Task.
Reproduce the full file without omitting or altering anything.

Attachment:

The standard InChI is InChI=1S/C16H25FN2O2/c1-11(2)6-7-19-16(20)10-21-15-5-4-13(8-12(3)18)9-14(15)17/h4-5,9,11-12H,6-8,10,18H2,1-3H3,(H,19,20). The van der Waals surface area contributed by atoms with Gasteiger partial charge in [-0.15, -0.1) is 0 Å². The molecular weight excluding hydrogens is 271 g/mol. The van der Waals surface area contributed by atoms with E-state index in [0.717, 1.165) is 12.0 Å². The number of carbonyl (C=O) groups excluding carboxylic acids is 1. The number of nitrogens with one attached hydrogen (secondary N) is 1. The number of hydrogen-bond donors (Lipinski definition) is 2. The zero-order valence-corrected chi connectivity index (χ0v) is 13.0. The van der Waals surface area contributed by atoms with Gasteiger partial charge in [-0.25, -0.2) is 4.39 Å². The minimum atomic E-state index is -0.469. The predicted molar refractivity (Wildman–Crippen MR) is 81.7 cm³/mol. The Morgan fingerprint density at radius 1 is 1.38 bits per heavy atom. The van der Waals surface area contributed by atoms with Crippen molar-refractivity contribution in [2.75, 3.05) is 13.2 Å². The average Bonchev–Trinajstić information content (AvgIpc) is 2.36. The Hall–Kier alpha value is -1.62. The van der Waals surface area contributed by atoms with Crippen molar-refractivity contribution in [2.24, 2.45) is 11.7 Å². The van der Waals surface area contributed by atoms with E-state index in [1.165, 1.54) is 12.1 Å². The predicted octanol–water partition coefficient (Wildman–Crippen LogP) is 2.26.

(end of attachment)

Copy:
The standard InChI is InChI=1S/C16H25FN2O2/c1-11(2)6-7-19-16(20)10-21-15-5-4-13(8-12(3)18)9-14(15)17/h4-5,9,11-12H,6-8,10,18H2,1-3H3,(H,19,20). The van der Waals surface area contributed by atoms with Gasteiger partial charge in [-0.15, -0.1) is 0 Å². The molecular weight excluding hydrogens is 271 g/mol. The van der Waals surface area contributed by atoms with E-state index in [0.717, 1.165) is 12.0 Å². The number of carbonyl (C=O) groups excluding carboxylic acids is 1. The number of nitrogens with one attached hydrogen (secondary N) is 1. The number of hydrogen-bond donors (Lipinski definition) is 2. The zero-order valence-corrected chi connectivity index (χ0v) is 13.0. The van der Waals surface area contributed by atoms with Gasteiger partial charge in [-0.25, -0.2) is 4.39 Å². The minimum atomic E-state index is -0.469. The predicted molar refractivity (Wildman–Crippen MR) is 81.7 cm³/mol. The Morgan fingerprint density at radius 1 is 1.38 bits per heavy atom. The van der Waals surface area contributed by atoms with Crippen molar-refractivity contribution in [2.75, 3.05) is 13.2 Å². The average Bonchev–Trinajstić information content (AvgIpc) is 2.36. The Hall–Kier alpha value is -1.62. The van der Waals surface area contributed by atoms with Crippen molar-refractivity contribution in [2.24, 2.45) is 11.7 Å². The van der Waals surface area contributed by atoms with E-state index in [1.165, 1.54) is 12.1 Å². The predicted octanol–water partition coefficient (Wildman–Crippen LogP) is 2.26.